News

Students Prepare to Make Their Mark


14 April 2010

The University of Sydney Arts Faculty welcomed its 2010 Merit and Entry Scholarship recipients on Wednesday 17 March.

With selection based on academic performance, together with a range of other criteria including leadership, creativity and self-motivation, the 32 diverse recipients, along with four deferred 2009 scholars, are outstanding achievers.

Enrolled in varied degrees including BA (Media and Communications), Combined Law, International and Global Studies and Bachelor of Arts, the students were selected from a field of 550 applicants.

Scholars come to the University of Sydney from 35 schools, five of which are outside Sydney. Along with a minimum ATAR of 95.00, they are heavily involved in extra-curricular and community-based activities.

Jaya Keaney from North Sydney Girls excels in her leadership and charity work. As president of the North Sydney Girls' charity committee she helped the voluntary charity group SHOUT and Blue Dragon, a program that sponsors six children in Vietnam to complete schooling and find employment. SHOUT also works to raise awareness of human trafficking and alleviate poverty.

Jaimie Summerfield of Menai High is completing a BA (Media and Communications) degree and hopes to major in Film Studies, which suits her plans to work in film and documentary making. As part of the Menai Youth Advisory Committee she says she "helped organise local youth events and gave advice on appropriate programs." The committee acts as a forum to discuss and act on issues of importance to young people.

Academic and Planning Manager Terry Heath is correct in saying that these scholars are "young women and men who have already served their wider communities in significant ways."

The scholarship selection committee weigh achievement against opportunity and have awarded eleven Merit and twenty-one Entry scholarships this year. University of Sydney Merit scholarships provide $6000 for the normal length of the degree with an optional honours year. Entry Scholarships provide $6000 for the first year.

Carlingford High graduate, Daniel Barabas participated in the school's SRC, external business programs, debating and a myriad of sports ranging from swimming to athletics. He hopes to use his International and Global Studies degree to work with the United Nations and is keen to take advantage of the degree's opportunity for international exchange.

Attending his first scholarships reception as Dean of the Faculty of Arts, Professor Duncan Ivison says students are at the University of Sydney "to be challenged and to get an education for life." He congratulated students for "extraordinary results and the fruits of [their] hard work" reminding them to "open [themselves] to new challenges and conversations."

Rebecca Dang of North Sydney Girls embraces the University of Sydney's performance opportunities. Joining the Musical Theatre Society to maintain her piano and vocal skills, Rebecca is "overjoyed" with the scholarship and says it rewards "everything [she] worked for."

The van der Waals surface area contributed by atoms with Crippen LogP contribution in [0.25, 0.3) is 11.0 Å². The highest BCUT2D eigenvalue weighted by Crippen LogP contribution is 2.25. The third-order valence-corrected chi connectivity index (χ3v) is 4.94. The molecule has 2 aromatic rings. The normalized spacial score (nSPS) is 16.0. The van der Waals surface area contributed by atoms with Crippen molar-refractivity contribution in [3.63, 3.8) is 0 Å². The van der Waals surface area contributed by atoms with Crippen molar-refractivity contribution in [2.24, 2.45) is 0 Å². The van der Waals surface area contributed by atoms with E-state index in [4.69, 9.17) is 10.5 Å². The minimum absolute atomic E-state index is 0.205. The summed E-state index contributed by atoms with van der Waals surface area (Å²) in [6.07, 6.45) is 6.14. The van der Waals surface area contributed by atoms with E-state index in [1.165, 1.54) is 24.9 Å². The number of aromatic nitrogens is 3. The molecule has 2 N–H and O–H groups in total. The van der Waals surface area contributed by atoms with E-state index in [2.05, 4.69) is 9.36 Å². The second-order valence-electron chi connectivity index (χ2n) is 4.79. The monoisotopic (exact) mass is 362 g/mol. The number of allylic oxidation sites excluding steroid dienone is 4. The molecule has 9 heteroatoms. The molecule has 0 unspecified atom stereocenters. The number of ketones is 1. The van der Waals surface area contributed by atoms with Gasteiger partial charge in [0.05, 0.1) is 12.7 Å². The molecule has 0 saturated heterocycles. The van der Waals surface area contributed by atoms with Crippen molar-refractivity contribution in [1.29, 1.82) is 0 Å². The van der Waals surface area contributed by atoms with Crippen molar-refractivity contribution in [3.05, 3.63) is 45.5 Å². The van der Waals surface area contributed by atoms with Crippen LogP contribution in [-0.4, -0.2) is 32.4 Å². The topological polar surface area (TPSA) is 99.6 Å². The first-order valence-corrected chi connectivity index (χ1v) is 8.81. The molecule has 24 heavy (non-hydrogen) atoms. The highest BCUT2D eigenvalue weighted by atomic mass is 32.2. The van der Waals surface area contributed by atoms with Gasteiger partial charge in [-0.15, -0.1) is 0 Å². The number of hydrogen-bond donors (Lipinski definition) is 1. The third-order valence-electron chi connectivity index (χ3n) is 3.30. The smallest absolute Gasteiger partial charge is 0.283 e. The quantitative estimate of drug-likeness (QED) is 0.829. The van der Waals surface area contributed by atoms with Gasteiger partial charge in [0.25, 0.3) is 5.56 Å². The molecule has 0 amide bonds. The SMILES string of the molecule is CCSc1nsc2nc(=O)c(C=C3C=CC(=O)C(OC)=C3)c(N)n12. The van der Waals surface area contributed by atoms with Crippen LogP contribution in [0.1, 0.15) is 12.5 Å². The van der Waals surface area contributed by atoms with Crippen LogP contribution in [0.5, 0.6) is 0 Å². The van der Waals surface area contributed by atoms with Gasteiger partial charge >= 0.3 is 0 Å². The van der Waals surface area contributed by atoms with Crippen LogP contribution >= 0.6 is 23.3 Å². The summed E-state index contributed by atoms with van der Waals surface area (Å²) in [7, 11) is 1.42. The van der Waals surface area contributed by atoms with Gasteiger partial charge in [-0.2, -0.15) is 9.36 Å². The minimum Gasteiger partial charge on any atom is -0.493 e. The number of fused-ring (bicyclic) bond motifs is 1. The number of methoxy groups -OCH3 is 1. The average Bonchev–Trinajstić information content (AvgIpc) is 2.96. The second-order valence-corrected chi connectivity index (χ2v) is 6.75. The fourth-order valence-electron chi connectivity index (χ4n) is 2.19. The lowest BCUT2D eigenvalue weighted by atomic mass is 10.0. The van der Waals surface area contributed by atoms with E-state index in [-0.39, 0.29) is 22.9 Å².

Stephen Dodd of Smith's Hill jokes that his "dad was overjoyed" with the scholarship and is eager to begin courses in Political Economy and Studies in Religion. With Political Economy at the University of Sydney taught by the largest grouping of political economists at any Australian University he is bound to come across inspiring ideas.

Stephen's experience as Australian final runner-up in 'Mooting', a simulated appeal court where one faces a panel of judges instead of a jury, helps him with the innovative thinking needed for his degree.

With twenty-one female and eleven male recipients, the division of scholarships mirrors the Faculty of Arts enrolment where 33 per cent of undergraduate students are male.

Professor Ivison says the University of Sydney is "about helping [students] discover [their] personality" and scholars like Dominique Spoelder are on the path to doing just that.

Coming from St Patrick's Sutherland Dominique aims to continue debating and model UN at University. As captain of the Social Justice Committee at St Patrick's she helped with charity planning and practice while involved in UNICEF and Project Compassion.

Despite being "surprised and excited" upon receiving the scholarship Dominique and other recipients are 'all-rounders', students who continue to achieve academically while positively impacting the world around them.

The words of one of the scholar's principals can apply to the group as a whole. "I have taught for over twenty years and do not think in that time I have seen a student so well-rounded, mature and accomplished - it is my belief that they will make a difference in the world."

To find out about 2011 scholarships visit sydney.edu.au/scholarships


Scholarship Event photo caption: The Faculty of Arts 2010 Scholarships Reception


Jaimie Summerfield photo caption: Scholarship recipient, Jaimie Summerfield


Stephen Dodd photo caption: Scholarship recipient, Stephen Dodd

Article by Liz Schaffer.